Patent

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A patent is a set of exclusive rights granted by a state (national government) to an inventor or their assignee for a limited period of time in exchange for a public disclosure of an invention.

The procedure for granting patents, the requirements placed on the patentee, and the extent of the exclusive rights vary widely between countries according to national laws and international agreements. Typically, however, a patent application must include one or more claims defining the invention which must be new, inventive, and useful or industrially applicable. In many countries, certain subject areas are excluded from patents, such as business methods and mental acts. The exclusive right granted to a patentee in most countries is the right to prevent others from making, using, selling, or distributing the patented invention without permission.[1]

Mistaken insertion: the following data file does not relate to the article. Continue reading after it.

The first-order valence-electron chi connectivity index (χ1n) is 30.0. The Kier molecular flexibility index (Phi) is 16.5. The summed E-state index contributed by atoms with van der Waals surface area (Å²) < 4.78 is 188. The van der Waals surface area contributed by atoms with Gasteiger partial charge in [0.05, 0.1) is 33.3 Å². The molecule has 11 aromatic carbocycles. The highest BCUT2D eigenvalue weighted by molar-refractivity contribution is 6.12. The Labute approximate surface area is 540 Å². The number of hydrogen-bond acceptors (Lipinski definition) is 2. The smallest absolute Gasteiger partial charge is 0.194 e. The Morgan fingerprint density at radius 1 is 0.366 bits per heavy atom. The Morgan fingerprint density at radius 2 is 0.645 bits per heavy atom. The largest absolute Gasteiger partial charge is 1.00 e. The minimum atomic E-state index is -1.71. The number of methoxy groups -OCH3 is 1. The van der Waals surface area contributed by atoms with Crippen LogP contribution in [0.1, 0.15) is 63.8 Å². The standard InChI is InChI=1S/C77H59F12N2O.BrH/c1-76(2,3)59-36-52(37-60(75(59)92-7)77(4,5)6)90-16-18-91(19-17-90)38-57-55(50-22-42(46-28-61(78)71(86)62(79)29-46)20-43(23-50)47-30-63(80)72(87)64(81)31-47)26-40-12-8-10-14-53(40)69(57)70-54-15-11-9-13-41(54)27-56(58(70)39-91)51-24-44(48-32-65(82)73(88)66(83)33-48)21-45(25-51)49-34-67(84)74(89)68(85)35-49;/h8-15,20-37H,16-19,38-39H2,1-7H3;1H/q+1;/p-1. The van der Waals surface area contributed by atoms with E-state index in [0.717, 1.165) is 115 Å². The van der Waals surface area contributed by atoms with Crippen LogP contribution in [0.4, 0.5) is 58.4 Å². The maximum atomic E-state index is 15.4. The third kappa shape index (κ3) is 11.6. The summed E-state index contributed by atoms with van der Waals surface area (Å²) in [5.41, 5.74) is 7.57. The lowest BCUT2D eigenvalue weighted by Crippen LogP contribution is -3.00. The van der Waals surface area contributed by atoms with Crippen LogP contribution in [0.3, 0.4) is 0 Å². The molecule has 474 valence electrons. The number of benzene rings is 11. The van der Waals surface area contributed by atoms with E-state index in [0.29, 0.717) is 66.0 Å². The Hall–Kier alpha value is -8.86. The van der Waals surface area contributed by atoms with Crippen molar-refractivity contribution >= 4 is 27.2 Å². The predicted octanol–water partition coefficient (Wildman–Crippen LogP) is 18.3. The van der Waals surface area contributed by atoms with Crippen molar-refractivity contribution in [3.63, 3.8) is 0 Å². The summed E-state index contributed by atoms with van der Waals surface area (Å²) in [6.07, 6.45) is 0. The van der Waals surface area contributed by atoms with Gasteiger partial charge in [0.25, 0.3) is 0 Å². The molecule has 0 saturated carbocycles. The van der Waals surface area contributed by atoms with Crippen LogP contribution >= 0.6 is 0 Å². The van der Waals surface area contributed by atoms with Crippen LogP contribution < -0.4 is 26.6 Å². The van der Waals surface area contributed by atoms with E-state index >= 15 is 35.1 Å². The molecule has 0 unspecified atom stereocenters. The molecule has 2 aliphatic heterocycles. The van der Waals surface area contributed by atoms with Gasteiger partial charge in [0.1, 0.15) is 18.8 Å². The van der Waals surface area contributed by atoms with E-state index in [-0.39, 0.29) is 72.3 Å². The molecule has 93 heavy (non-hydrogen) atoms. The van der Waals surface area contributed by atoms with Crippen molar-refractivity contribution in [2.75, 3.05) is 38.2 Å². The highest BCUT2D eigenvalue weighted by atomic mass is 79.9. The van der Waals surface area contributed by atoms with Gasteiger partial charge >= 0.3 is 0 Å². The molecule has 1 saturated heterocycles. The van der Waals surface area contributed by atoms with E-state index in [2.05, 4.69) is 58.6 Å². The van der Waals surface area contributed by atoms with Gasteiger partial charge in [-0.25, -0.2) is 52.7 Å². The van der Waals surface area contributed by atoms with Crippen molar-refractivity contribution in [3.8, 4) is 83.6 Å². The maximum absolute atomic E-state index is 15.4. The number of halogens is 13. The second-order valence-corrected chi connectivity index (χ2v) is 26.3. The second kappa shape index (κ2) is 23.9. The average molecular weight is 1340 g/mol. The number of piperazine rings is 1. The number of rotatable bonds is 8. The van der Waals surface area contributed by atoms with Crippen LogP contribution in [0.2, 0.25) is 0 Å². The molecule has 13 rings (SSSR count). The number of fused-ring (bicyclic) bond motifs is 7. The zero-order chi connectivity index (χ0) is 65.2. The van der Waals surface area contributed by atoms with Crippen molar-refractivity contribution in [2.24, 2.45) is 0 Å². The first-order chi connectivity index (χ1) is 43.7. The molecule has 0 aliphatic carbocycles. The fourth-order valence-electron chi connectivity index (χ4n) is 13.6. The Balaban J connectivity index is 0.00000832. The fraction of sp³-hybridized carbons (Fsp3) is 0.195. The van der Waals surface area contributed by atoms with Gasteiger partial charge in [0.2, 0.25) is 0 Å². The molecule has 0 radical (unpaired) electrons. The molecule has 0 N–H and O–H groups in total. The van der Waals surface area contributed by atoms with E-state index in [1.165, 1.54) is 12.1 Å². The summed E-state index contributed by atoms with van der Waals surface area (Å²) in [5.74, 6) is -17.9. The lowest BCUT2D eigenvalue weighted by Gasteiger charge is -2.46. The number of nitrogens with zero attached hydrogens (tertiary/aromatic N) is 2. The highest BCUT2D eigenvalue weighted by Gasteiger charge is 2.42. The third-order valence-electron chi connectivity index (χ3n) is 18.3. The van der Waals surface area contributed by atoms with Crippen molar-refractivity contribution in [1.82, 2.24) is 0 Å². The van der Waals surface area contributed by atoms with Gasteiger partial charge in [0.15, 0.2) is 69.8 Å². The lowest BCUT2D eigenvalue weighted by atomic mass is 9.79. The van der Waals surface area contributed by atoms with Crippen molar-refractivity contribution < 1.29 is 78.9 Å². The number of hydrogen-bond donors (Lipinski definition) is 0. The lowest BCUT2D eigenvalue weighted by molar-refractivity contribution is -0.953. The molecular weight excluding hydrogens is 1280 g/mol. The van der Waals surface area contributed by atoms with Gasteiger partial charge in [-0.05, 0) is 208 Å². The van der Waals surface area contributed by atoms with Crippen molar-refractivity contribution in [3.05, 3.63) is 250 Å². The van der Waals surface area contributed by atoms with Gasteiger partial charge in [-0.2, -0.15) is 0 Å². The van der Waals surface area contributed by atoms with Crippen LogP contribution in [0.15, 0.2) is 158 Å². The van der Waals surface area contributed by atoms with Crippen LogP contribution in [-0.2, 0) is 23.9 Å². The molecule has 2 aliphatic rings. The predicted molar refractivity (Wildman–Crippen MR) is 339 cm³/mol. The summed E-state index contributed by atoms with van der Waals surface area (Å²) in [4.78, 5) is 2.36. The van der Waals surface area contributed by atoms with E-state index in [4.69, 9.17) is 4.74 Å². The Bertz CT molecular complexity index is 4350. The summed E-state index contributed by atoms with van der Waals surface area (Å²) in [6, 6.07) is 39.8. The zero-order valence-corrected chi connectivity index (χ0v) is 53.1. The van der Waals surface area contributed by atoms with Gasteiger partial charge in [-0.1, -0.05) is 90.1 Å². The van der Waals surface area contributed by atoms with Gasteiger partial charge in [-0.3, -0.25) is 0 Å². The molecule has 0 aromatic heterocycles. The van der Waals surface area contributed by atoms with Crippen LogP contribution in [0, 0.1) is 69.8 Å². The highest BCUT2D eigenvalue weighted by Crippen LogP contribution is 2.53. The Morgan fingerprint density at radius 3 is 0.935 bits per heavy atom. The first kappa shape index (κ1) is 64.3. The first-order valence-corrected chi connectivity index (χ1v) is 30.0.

Under the World Trade Organization's (WTO) Agreement on Trade-Related Aspects of Intellectual Property Rights, patents should be available in WTO member states for any inventions, in all fields of technology,[2] and the term of protection available should be the minimum twenty years. Different types of patents may have varying patent terms (i.e., durations).

References

  1. Patents: Frequently Asked Questions, World Intellectual Property Organization, Retrieved on 22 February 2009
  2. Article 27.1. of the TRIPs Agreement.
Part of this article consists of modified text from Wikipedia, and the article is therefore licensed under GFDL.
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